Appropriate accommodations, especially in the upper grade levels, could include more time on tests and assignments and access to audiobooks, speech to text, scribes, and notes. At any grade level, it is a good idea for parents to keep a homework log which would document each piece of homework, how long it takes the student, and how much support the parent had to provide. This can provide insight into issues that educators cannot see when a student turns in completed homework.
Ultimately, for those students who continue to have difficulties, educators should consider why they are still struggling year after year. Are they poor responders, or is it poor intervention? Is it the student or the teaching? To help these students, educators must believe that students can learn and want to learn about their own language, and of course, be on the lookout for red flags to make sure the student is getting the explicit, structured instruction they need.
This article was modified and published by eSchool News.
About the Presenters
Kelli Sandman-Hurley, Ed.D. is an author and co-founder of the Dyslexia Training Institute. Dr. Kelli is a certified special education advocate assisting parents and children through the Individual Education Plan (IEP) and 504 Plan process. She has studied Structured Word Inquiry, the Orton-Gillingham approach, Lindamood-Bell, RAVE-O and Read Naturally. Dr. Kelli is a past president of the San Diego Branch of the International Dyslexia Association and is currently a writer-at-large for IDA. She is a dyslexia consultant working with schools to improve services offered to students with dyslexia and training teachers. She co-created and produced Dyslexia for a Day: A Simulation of Dyslexia, and she is a frequent speaker at conferences. She is also the author of the well-received book, Dyslexia Advocate! How to Advocate for a Child with Dyslexia within the Public Education System and the upcoming Dyslexia and Spelling: Making Sense of it All. She received her doctorate in literacy with a specialization in reading and dyslexia from San Diego State University and the University of San Diego. She is currently completing an MA in linguistics.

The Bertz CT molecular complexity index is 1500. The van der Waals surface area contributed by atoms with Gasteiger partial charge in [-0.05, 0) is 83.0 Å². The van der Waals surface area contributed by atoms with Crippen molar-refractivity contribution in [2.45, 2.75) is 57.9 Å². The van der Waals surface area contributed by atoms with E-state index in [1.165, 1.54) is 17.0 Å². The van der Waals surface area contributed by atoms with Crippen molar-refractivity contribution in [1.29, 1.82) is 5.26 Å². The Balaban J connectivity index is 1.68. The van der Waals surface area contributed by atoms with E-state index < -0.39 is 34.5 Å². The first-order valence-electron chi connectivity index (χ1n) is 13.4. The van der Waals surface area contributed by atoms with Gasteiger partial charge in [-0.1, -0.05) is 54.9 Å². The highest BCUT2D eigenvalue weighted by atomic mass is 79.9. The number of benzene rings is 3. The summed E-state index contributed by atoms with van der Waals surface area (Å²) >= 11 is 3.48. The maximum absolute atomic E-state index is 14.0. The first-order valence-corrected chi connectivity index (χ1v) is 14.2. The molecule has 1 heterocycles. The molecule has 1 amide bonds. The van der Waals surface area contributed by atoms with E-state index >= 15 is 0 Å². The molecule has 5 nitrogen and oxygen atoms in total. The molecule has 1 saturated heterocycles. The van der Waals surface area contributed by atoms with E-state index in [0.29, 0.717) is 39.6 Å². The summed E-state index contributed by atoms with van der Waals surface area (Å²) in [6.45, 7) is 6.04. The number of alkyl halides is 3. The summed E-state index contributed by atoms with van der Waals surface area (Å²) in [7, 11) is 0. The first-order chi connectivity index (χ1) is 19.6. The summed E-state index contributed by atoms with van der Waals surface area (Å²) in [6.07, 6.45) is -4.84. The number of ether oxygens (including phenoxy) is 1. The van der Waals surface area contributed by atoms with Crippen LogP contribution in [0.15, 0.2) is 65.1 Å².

Tracy Block-Zaretsky is a co-founder of the Dyslexia Training Institute. She has provided remediation for children and adults with dyslexia for the past 20 years and has developed and taught workplace and family literacy programs. She is a certified special education advocate assisting parents and children through the Individual Education Plan (IEP) and 504 Plan process. She is a past president of the San Diego Branch of the International Dyslexia Association. Tracy has training in Structured Word Inquiry, the Orton-Gillingham approach, Lindamood-Bell programs, Read Naturally and a variety of reading and writing assessments. She co-created and produced, Dyslexia for a Day: A Simulation of Dyslexia, and has provided professional development for educators and training for parents at numerous conferences, private on-site trainings and online courses and webinars. Tracy is also a parent of a child with dyslexia, dysgraphia, ADD and Executive Function Disorder.